Business Trasformation Is Simple. It All Comes Down to Three Things: Maximize Purpose, Creating a Bifocal Vision and Managing Change.

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by: Idris Mootee

Transformation is a least understood word particularly in business and strategy. Business transformation originated as a corporate management initiative with a goal to align people, process and technology initiatives at a company-wide level more closely with its new business strategy. Innovation cannot happen without any transformation. In fact, Business Transformation is pretty simple (OK they are never easy but it is about people, but most transformation programs miss this three things), it is about three things: Maximize Purpose, Creating a Bi-focal Vision and Managing Change.

Leadership is about influencing behavior. Influencing people to change customary ways of behaving is a great leadership challenge. Leadership theories emphasize the role of the leader as an agent or initiator of change. A number of attempts have been made to understand organizational change. Often, these attempts have sought a rational model with predictive value, or, at the least, some explicative value.

The idea that business transformation is achieved through efforts from alignment of people, process and technology towards a strategic end-state is missing the bigger things – people and purpose. Business transformation is closely linked to strategic innovation as any radical innovation is needed to be supported by transformation and change. Business transformation can be achieved through new technology, business models and management practices. But that’s only the mechanics. People overlook the most important element of any transformation – people. What is often missing is the art of capturing the imagination of employees of all levels with demonstrated capability and commitment to change. Business transformation is about:

Maximize Purpose. Change the game? That’s 20th century thinking at its finest – and narrowest. The 21st century is about changing the world. What does “yes we can” really mean? Obama’s goal wasn’t simply to win an election, get votes, or revitalize the economy. It was larger than that and more urgent: to change the world. Bigness of purpose is what separates 20th century and 21st century organizations: yesterday, we built huge corporations to do tiny, incremental things – tomorrow, we must build small organizations that can do tremendously massive things. In fact, the smart ones are those who understand the power of co-creating purposes. And to do that, organizations must strive to change the world radically for the better – and always believe that yes, you can. They must maximize, stretch, and utterly explode their sense of purpose. Without purpose, there is no transformation.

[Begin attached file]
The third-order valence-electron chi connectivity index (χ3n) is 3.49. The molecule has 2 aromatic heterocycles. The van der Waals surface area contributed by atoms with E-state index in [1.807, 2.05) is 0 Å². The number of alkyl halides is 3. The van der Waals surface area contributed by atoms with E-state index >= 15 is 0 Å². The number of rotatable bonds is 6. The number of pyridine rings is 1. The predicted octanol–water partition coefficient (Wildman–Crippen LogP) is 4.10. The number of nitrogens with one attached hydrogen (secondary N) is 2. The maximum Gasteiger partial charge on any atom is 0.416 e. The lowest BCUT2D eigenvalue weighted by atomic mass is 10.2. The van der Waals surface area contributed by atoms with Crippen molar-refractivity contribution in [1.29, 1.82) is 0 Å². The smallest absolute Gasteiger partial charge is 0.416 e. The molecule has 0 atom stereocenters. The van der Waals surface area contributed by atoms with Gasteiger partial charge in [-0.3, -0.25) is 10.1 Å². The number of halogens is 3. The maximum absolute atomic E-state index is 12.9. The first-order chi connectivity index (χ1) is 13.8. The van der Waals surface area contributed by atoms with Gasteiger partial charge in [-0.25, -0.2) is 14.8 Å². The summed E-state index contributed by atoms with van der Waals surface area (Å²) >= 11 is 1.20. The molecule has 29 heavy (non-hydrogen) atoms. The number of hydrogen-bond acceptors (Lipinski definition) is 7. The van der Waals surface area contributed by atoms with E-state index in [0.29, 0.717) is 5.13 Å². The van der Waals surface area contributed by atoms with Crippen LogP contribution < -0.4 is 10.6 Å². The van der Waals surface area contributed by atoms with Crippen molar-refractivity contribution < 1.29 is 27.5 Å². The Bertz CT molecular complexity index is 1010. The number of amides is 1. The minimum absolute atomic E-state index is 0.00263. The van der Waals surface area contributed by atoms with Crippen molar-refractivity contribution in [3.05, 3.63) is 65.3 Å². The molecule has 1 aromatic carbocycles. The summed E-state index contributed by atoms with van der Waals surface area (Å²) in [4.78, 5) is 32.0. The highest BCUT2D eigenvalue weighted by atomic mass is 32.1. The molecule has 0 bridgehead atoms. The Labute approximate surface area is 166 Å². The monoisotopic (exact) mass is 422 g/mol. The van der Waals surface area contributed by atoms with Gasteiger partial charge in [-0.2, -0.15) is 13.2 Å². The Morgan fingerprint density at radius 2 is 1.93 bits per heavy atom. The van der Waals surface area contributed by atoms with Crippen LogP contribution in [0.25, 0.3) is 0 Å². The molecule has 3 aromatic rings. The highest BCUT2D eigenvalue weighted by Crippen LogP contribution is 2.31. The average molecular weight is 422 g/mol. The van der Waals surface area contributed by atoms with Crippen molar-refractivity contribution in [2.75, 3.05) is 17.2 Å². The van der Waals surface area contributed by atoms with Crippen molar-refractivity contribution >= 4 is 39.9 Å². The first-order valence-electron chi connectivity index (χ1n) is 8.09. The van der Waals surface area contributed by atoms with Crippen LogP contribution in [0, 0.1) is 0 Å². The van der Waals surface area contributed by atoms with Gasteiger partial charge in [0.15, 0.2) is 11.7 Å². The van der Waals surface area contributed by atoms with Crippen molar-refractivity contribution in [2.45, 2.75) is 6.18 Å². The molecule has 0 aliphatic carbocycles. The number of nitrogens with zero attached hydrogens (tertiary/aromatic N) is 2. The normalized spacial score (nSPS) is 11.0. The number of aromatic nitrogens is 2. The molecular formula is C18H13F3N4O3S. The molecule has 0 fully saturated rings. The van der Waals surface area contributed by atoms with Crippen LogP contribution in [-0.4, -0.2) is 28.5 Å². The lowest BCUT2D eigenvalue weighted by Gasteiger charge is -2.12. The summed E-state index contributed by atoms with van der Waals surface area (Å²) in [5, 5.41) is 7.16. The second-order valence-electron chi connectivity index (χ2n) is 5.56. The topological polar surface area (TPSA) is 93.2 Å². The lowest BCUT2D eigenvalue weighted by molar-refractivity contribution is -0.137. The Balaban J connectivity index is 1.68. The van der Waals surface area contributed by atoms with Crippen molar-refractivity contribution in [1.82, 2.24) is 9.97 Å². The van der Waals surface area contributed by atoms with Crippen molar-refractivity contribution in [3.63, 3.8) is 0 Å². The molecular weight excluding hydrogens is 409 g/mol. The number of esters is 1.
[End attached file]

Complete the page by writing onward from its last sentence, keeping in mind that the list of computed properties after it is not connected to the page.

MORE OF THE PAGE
Maintain A Bifocal View. Seeing the horizons and simultaneously watching their footsteps. This paradox bedeviled IBM’s Gerstner when he said, “The last thing IBM needs right now is a vision.” A vision is useless unless there is a plan to make it happen and the plan needs to anchor some credible assumptions of the business and its changing dynamics. Don’t just force a vision, or leave it on the wall, manage it and continuous to energize it.


Making Change Safe. Change brings many unknowns and scary for many, people take risks only when they feel safe and supported. Leaders and followers, senior or junior management, all need something to grab onto before they will let go of the old. Otherwise there is an empty hole Nothing is as upsetting to your people as change. Nothing has greater potential to cause failures, loss of production, or falling quality. Yet nothing is as important to the survival of your organization as change. History is full of examples of organizations that failed to change and that are now extinct. The secret to successfully managing change, from the perspective of the employees, is definition and understanding. Management needs to understand their organization’s specific fears. What are the people concerned about? How strongly do they feel about it? Do they perceive it as a good or a bad thing? In any transformation initiatives, give people ownerships and a clear definition of the results they are accountable for. Then, the new way becomes the safe way.
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